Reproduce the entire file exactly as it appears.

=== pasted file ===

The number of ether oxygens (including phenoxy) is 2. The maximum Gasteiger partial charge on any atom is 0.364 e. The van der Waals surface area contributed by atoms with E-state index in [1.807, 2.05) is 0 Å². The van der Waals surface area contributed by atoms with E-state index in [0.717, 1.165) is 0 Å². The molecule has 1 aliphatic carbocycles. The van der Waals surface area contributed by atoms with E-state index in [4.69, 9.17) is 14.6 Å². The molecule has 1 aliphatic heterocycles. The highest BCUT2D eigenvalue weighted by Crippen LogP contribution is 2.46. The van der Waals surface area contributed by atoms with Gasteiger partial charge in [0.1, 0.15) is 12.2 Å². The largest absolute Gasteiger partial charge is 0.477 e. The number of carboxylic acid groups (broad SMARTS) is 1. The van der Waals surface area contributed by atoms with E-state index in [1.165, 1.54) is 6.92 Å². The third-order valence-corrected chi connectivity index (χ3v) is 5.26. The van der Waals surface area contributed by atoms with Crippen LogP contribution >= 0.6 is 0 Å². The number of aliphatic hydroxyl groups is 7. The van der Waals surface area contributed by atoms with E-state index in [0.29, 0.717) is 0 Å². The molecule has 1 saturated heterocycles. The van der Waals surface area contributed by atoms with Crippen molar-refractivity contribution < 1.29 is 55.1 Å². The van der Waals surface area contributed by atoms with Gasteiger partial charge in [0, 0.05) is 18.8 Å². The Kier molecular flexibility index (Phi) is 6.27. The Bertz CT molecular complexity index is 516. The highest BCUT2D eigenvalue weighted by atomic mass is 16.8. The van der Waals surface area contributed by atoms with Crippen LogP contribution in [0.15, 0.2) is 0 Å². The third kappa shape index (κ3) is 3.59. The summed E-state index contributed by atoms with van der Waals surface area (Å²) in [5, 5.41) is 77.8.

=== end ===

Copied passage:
The number of ether oxygens (including phenoxy) is 2. The maximum Gasteiger partial charge on any atom is 0.364 e. The van der Waals surface area contributed by atoms with E-state index in [1.807, 2.05) is 0 Å². The van der Waals surface area contributed by atoms with E-state index in [0.717, 1.165) is 0 Å². The molecule has 1 aliphatic carbocycles. The van der Waals surface area contributed by atoms with E-state index in [4.69, 9.17) is 14.6 Å². The molecule has 1 aliphatic heterocycles. The highest BCUT2D eigenvalue weighted by Crippen LogP contribution is 2.46. The van der Waals surface area contributed by atoms with Gasteiger partial charge in [0.1, 0.15) is 12.2 Å². The largest absolute Gasteiger partial charge is 0.477 e. The number of carboxylic acid groups (broad SMARTS) is 1. The van der Waals surface area contributed by atoms with E-state index in [1.165, 1.54) is 6.92 Å². The third-order valence-corrected chi connectivity index (χ3v) is 5.26. The van der Waals surface area contributed by atoms with Crippen LogP contribution >= 0.6 is 0 Å². The number of aliphatic hydroxyl groups is 7. The van der Waals surface area contributed by atoms with E-state index in [0.29, 0.717) is 0 Å². The molecule has 1 saturated heterocycles. The van der Waals surface area contributed by atoms with Crippen molar-refractivity contribution < 1.29 is 55.1 Å². The van der Waals surface area contributed by atoms with Gasteiger partial charge in [0, 0.05) is 18.8 Å². The Kier molecular flexibility index (Phi) is 6.27. The Bertz CT molecular complexity index is 516. The highest BCUT2D eigenvalue weighted by atomic mass is 16.8. The van der Waals surface area contributed by atoms with Crippen LogP contribution in [0.15, 0.2) is 0 Å². The third kappa shape index (κ3) is 3.59. The summed E-state index contributed by atoms with van der Waals surface area (Å²) in [5, 5.41) is 77.8.